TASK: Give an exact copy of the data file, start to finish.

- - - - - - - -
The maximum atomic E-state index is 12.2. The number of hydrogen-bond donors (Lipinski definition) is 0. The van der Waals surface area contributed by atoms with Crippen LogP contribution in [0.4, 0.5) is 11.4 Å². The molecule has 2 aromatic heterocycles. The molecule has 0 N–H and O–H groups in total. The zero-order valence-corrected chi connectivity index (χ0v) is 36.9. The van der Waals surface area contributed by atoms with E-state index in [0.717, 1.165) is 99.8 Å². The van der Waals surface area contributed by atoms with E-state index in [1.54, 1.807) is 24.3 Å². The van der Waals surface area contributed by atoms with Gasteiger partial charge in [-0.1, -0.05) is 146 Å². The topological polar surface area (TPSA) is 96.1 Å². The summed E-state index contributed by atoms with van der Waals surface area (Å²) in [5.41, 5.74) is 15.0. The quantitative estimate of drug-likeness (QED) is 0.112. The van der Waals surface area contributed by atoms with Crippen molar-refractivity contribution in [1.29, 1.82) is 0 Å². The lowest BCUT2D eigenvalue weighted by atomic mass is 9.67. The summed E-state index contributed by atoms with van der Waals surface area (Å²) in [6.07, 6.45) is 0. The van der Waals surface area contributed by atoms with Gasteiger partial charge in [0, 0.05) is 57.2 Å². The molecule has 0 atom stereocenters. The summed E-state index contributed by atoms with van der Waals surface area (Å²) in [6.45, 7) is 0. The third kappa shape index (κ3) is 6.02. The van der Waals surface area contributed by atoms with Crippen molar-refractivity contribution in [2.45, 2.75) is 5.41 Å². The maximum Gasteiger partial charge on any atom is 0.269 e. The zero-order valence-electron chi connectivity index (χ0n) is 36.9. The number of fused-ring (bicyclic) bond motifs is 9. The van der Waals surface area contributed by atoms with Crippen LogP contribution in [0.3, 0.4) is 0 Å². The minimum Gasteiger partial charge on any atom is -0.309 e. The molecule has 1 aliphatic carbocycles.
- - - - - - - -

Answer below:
The maximum atomic E-state index is 12.2. The number of hydrogen-bond donors (Lipinski definition) is 0. The van der Waals surface area contributed by atoms with Crippen LogP contribution in [0.4, 0.5) is 11.4 Å². The molecule has 2 aromatic heterocycles. The molecule has 0 N–H and O–H groups in total. The zero-order valence-corrected chi connectivity index (χ0v) is 36.9. The van der Waals surface area contributed by atoms with E-state index in [0.717, 1.165) is 99.8 Å². The van der Waals surface area contributed by atoms with E-state index in [1.54, 1.807) is 24.3 Å². The van der Waals surface area contributed by atoms with Gasteiger partial charge in [-0.1, -0.05) is 146 Å². The topological polar surface area (TPSA) is 96.1 Å². The summed E-state index contributed by atoms with van der Waals surface area (Å²) in [5.41, 5.74) is 15.0. The quantitative estimate of drug-likeness (QED) is 0.112. The van der Waals surface area contributed by atoms with Crippen molar-refractivity contribution in [1.29, 1.82) is 0 Å². The lowest BCUT2D eigenvalue weighted by atomic mass is 9.67. The summed E-state index contributed by atoms with van der Waals surface area (Å²) in [6.07, 6.45) is 0. The van der Waals surface area contributed by atoms with Gasteiger partial charge in [0, 0.05) is 57.2 Å². The molecule has 0 atom stereocenters. The summed E-state index contributed by atoms with van der Waals surface area (Å²) in [6.45, 7) is 0. The third kappa shape index (κ3) is 6.02. The van der Waals surface area contributed by atoms with Crippen molar-refractivity contribution in [2.45, 2.75) is 5.41 Å². The maximum Gasteiger partial charge on any atom is 0.269 e. The zero-order valence-electron chi connectivity index (χ0n) is 36.9. The number of fused-ring (bicyclic) bond motifs is 9. The van der Waals surface area contributed by atoms with Crippen LogP contribution in [0.3, 0.4) is 0 Å². The minimum Gasteiger partial charge on any atom is -0.309 e. The molecule has 1 aliphatic carbocycles.